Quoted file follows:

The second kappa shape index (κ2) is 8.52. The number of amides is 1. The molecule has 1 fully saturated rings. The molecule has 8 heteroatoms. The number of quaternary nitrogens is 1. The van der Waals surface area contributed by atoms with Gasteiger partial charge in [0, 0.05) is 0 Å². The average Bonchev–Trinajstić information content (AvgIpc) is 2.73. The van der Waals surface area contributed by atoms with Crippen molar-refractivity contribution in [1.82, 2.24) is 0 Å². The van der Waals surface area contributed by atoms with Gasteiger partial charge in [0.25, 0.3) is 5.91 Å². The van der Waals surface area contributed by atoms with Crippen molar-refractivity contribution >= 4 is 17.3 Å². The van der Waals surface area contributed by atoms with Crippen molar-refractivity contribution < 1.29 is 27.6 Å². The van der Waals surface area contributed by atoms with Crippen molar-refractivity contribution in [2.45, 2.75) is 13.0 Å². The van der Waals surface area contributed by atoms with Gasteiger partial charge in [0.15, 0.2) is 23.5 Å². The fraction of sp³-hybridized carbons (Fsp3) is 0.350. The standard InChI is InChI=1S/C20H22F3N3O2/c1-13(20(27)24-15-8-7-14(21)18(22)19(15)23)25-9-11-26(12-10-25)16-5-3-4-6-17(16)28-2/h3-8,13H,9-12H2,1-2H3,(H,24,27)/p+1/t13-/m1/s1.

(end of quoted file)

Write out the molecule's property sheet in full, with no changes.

The second kappa shape index (κ2) is 8.52. The number of amides is 1. The molecule has 1 fully saturated rings. The molecule has 8 heteroatoms. The number of quaternary nitrogens is 1. The van der Waals surface area contributed by atoms with Gasteiger partial charge in [0, 0.05) is 0 Å². The average Bonchev–Trinajstić information content (AvgIpc) is 2.73. The van der Waals surface area contributed by atoms with Crippen molar-refractivity contribution in [1.82, 2.24) is 0 Å². The van der Waals surface area contributed by atoms with Gasteiger partial charge in [0.25, 0.3) is 5.91 Å². The van der Waals surface area contributed by atoms with Crippen molar-refractivity contribution >= 4 is 17.3 Å². The van der Waals surface area contributed by atoms with Crippen molar-refractivity contribution < 1.29 is 27.6 Å². The van der Waals surface area contributed by atoms with Crippen molar-refractivity contribution in [2.45, 2.75) is 13.0 Å². The van der Waals surface area contributed by atoms with Gasteiger partial charge in [0.15, 0.2) is 23.5 Å². The fraction of sp³-hybridized carbons (Fsp3) is 0.350. The standard InChI is InChI=1S/C20H22F3N3O2/c1-13(20(27)24-15-8-7-14(21)18(22)19(15)23)25-9-11-26(12-10-25)16-5-3-4-6-17(16)28-2/h3-8,13H,9-12H2,1-2H3,(H,24,27)/p+1/t13-/m1/s1.